Community Research and Development Information Service - CORDIS


DECORE — Result In Brief

Project ID: 207467
Funded under: FP7-IDEAS-ERC
Country: France

Experiments reveal how the Earth’s core was formed

Formation of the Earth’s core and the processes involved are not yet clearly understood. This gap in scientific knowledge was addressed by an EU-funded initiative, which designed new experimental protocols and theoretical procedures to study the processes that occurred within the Earth during the first 100 million years after the formation of the Solar System.
Experiments reveal how the Earth’s core was formed
The aim of the DECORE (Deep Earth chemistry at the core) project was to investigate the primordial differentiation of the Earth during accretion and formation of its core. It studied how accretionary material comprising rocks and iron-rich metal melted and separated out the metallic portion from the rocky portion to form the core and the silicate mantle (magma ocean) respectively.

Researchers followed the evolution of siderophile trace elements and light atomic elements incorporation into the core, and how they were linked. This was because siderophile trace-element concentrations in the mantle and light-element concentration in the core can be measured using geochemistry and geophysics to provide major constraints on core formation.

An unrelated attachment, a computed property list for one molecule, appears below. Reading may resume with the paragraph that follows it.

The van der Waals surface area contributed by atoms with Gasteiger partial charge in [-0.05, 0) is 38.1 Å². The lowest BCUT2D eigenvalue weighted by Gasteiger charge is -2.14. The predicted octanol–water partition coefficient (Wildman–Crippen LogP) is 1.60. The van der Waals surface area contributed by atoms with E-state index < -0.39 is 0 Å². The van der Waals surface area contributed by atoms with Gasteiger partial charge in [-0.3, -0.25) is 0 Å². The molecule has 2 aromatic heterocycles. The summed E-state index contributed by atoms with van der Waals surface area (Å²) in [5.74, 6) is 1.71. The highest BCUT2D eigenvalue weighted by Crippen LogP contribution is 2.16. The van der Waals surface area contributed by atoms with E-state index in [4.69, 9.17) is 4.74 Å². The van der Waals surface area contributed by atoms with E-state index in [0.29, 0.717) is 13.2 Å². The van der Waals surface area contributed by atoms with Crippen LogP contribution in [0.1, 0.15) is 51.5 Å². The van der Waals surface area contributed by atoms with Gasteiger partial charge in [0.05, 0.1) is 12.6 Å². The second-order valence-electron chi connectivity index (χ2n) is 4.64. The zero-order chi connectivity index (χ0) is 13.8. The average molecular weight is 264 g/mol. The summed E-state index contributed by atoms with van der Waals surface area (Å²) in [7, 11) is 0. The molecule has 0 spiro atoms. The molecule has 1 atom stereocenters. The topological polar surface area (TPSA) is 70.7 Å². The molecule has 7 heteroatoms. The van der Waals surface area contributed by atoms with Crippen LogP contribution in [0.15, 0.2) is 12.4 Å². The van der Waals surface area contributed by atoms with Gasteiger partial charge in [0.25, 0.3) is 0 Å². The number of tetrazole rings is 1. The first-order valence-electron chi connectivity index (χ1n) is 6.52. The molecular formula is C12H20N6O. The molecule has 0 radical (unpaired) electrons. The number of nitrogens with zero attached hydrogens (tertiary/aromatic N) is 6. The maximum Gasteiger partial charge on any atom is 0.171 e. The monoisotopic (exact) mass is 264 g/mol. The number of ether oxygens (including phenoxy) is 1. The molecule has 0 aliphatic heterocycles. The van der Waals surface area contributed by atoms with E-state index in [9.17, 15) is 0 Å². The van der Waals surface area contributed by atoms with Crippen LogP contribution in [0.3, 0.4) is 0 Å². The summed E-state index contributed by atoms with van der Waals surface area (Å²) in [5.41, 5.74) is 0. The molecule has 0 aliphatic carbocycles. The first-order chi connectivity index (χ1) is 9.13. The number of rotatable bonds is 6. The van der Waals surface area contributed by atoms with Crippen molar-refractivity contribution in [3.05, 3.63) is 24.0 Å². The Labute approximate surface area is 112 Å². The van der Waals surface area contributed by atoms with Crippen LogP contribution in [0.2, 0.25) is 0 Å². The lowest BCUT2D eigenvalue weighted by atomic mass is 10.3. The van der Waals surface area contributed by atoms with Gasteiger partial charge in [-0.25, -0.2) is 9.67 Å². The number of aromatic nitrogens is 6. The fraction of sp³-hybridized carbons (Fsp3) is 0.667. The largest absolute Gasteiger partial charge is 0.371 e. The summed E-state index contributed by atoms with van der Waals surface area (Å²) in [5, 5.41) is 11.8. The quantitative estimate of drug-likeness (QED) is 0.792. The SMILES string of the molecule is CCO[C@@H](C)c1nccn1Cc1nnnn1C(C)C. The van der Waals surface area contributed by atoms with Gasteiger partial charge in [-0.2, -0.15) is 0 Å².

Scientists used high-pressure, high-temperature apparatus involving large-volume presses and laser heated anvil cells to reproduce the conditions found deep in the Earth. This allowed to cover for the first time the entire depth (pressure and temperature) range at which the core formed. Results indicated that core formation in a FeO-rich magma ocean was the most viable solution. Oxygen is the major light element in the core, with smaller amounts of silicon.

The scenario of core formation in such an “oxidised” magma ocean that becomes reduced over time provided a viable mechanism for explaining the reduction of the magma ocean through the incorporation of oxygen in the core. It also provided a better explanation of the partitioning of the elements chromium (Cr) and vanadium (V).

From a geophysical point of view, calculations showed that oxygen was the only element that is always required in the outer core, to match its seismological velocity and density profiles. Therefore, geophysical requirement of an oxygen-rich outer core supported the hypothesis of accretion and core formation in an oxidised environment.

DECORE scientists also noted that this oxidised environment is akin to the oxidation state of asteroids like 4 Vesta, which is typical of the type of object from which they propose the Earth may have accreted.

Related information


Earth, core, DECORE, accretion, silicate, mantle, magma ocean, siderophile, large-volume presses, anvil cell, 4 Vesta
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